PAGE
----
The authentic hipster insists on living and being entrenched in the culture’s true lower-class roots.
“[Authentic] hipsters are supposed to be people among the literati. They’re supposed to read. There’s real work involved in being a hipster,” says Mulvey.
The inauthentic hipster, on the other hand, likes to skim.
And that’s where the great hipster schism occurs. Being a traditional hipster is a full-time job, says Mulvey.
“The broader (hipster) lifestyle requires investment, and you may not want all that baggage,” he suggests. “And that’s maybe why there are the two streams of hipsters. Some people are seekers of the new, the patrons of the arts. They’re the real hipsters. Then there are others (who) come to it in a different way, that don’t necessarily buy into it all. People can choose how far they want to get into the subculture. It’s not all or nothing. You can cherry pick. If you want a fancy academic word for it: bricoleurs. They pick and choose. … There are so many sources for inspiration.”
As a result, hipsterism’s appropriation of different aspects from varying cultural genres is more of a fusionof the best of the best, not necessarily counterfeit.
The ironic hipster, however, can generally be described as a well-off, middle class kid who is trying to act like a poor kid. The ironic hipster jumps from one cool trend to the next. One day it’s a neon keffiyeh (otherwise known as the now ubiquitous hipster scarves, which are, in fact, Arab headwear worn by left wingers as a public sign of solidarity for Palestinians), the next it’s lens-less Buddy Holly frames.
The ironic hipster can be easily spotted in a crowd. They’re the ones who buy overpriced leotards from American Apparel and love the choppy dance music of Girl Talk.
Nineteen-year-old Lee Jones, a second-year English major at the University of Ottawa who is part of Ottawa’s hipster scene, describes the established uniform of the ironic hipster as v-neck sweaters, expensive and time consuming bed-head haircuts, lens-less thick-framed glasses, skinny jeans and tight t-shirts with prints of obscure pop-culture references.
However, Jones doesn’t like the term “hipster.”
“(It’s) because of the connotation. I’m hip, rather than a hipster,” she explains. “I wear actual vintage clothing and have a pair of moccasins. I’m a cheap indie kid – the perpetual poor student. Then there are the hipster kids who wear head-to-toe American Apparel, and it all costs over $200. It’s bought hipsterism.”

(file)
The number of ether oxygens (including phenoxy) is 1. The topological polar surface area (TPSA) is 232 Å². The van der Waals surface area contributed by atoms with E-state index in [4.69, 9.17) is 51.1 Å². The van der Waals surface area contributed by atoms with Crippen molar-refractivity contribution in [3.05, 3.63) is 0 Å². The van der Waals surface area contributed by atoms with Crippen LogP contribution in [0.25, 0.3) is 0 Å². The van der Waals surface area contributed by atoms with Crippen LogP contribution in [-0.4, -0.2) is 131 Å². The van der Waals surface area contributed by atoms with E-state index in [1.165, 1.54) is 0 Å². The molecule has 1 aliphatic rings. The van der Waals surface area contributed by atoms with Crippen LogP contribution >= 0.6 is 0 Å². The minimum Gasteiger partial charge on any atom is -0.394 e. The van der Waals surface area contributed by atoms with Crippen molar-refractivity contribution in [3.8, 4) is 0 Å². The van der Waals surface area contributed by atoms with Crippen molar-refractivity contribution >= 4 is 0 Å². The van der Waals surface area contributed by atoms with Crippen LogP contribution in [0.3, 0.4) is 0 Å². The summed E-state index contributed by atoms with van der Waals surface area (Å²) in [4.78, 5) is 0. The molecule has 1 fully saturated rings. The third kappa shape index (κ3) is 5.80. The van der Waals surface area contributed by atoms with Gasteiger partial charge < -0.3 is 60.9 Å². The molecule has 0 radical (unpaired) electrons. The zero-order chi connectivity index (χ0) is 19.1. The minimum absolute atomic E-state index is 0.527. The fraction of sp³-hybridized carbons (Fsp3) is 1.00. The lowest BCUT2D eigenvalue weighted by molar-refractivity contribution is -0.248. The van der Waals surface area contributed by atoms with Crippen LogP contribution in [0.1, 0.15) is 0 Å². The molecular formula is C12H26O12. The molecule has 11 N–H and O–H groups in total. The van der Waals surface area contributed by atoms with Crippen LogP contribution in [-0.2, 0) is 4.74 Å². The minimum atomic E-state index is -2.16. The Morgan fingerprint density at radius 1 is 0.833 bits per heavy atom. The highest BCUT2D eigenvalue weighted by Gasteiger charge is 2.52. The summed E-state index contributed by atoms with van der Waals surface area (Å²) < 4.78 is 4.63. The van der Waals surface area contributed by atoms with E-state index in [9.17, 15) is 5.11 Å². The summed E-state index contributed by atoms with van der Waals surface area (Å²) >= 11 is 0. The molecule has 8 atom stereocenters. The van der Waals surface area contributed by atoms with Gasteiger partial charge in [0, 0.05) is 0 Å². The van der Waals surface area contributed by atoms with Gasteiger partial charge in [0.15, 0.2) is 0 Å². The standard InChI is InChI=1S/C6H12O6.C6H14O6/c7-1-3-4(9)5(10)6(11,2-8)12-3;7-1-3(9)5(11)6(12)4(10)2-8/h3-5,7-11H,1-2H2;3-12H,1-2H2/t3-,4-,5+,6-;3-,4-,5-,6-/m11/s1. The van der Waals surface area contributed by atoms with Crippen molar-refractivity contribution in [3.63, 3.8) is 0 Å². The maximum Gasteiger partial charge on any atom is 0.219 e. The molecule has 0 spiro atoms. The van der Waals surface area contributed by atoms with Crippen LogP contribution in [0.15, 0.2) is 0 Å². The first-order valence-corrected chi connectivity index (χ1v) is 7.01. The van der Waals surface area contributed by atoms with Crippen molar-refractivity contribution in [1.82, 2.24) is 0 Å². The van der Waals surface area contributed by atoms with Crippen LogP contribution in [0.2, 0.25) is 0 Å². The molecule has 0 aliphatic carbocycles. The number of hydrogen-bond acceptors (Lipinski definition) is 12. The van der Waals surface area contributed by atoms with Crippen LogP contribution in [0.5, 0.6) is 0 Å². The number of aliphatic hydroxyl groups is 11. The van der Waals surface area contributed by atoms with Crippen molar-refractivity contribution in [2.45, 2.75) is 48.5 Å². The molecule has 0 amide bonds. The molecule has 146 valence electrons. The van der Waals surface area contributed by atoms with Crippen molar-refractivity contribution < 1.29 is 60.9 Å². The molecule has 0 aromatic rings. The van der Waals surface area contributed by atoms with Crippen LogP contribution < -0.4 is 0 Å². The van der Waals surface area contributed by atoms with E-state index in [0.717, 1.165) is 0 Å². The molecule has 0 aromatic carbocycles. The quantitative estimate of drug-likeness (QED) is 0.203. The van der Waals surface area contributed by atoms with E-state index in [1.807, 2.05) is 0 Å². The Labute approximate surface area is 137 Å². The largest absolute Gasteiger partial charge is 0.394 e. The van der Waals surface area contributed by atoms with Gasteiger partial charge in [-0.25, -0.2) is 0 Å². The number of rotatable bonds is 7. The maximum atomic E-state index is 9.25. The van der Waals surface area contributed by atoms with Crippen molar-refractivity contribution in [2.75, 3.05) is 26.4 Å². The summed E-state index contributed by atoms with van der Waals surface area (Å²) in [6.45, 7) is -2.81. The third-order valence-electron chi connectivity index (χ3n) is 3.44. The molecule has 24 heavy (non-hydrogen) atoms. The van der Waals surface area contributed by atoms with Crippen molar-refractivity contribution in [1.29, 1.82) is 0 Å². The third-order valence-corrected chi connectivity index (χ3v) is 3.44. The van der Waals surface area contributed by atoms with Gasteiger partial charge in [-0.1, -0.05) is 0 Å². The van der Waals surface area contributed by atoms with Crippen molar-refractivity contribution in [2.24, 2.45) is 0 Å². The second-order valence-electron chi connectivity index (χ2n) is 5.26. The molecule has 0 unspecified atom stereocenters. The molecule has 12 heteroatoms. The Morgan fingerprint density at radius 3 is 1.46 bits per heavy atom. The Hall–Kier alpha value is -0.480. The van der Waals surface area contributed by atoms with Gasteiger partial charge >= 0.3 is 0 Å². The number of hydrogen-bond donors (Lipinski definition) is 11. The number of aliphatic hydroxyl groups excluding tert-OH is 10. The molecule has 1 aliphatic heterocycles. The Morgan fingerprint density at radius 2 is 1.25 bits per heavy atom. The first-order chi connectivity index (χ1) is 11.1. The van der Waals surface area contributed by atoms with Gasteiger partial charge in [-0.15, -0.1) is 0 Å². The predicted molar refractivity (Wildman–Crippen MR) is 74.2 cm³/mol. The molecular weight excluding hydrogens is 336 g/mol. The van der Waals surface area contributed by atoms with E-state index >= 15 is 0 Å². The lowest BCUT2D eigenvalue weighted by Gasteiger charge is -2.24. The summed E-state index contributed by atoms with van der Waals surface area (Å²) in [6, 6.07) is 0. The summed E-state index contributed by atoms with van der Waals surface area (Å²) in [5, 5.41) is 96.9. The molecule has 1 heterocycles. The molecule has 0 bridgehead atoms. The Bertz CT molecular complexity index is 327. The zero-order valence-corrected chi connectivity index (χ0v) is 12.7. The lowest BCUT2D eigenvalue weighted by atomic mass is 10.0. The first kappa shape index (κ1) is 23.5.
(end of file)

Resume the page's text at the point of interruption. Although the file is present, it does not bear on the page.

Despite the potential for negative association, Yeaah doesn’t mind the label.
“I am a hipster,” he says. “I’m not offended by that title.”
The anti-hipster rage has been building steadily for the last few years. Writer Douglas Haddow eloquently explains (and supports) the phenomenon in the September/October 2008 issue of Adbusters.
Titled “Hipsters: The Dead End of Western Civilization,” Haddow’s story describes hipsterism as hollow, built entirely on the “artificial appropriation of different styles from different eras.”
Haddow writes, “The hipster represents the end of Western civilization – a culture lost in the superficiality of its past and unable to create any new meaning. Not only is it unsustainable, it is suicidal. … The ‘hipster’ (is) a youth subculture that mirrors the doomed shallowness of mainstream society.”
Essentially, the main argument against hipsterism is based on its hypocrisy. The once proud, anti-corporate, blue-collar-loving, alternative lifestyle has become a shell of its former self.
“In 2008, such things have become shameless clichés of a class of individuals that seek to escape their own wealth and privilege by immersing themselves in the aesthetic of the working class,” Haddow writes.
The main drive of the traditional hipsters was, according to Mulvey, the “legitimate, sincere quest for the new. There are some people who just want to see it done in a different way. Some people have an appetite for discovery.”
Today, this individual quest for the new seems to have shifted from discovering obscure new bands to scrolling through the top albums on iTunes.
“Hipsterdom is the first ‘counterculture’ to be born under the advertising industry’s microscope, leaving it open to constant manipulation but also forcing its participants to continually shift their interests and affiliations,” writes Haddow. “Less a subculture, the hipster is a consumer group – using their capital to purchase empty authenticity and rebellion.”
Basically, when hipsters claim to be anti-corporate and anti-mainstream, they deviate from their label as an alternative culture and move more toward a counterculture. But to be a true counterculture, they must totally embrace the complete hipster lifestyle. That means turning your back on materialism, consumerism and capitalism. But because of this skimming, this “fauxhemian” way of living the hipster style, hipsters have inadvertently and inevitably become an advertising agent’s wet dream.
So while the hipsters may seem to be outwardly embracing radical values and ideas, they do in fact all adhere to a strict set of pre-determined cultural guidelines that govern the hipster world. This sense of elitism breeds hatred and contempt from the mainstream as everything the majority holds dear is looked down upon by hipsters as kitsch.
In the end, the once liberal, anti-corporate, lower class traditional hipsters have morphed into the superficial, hollow consumer group of ironic hipsters. But they are only the latest in a long line of alternative cultures, and before long, they too will die out. And the western world will find a new subculture to hate.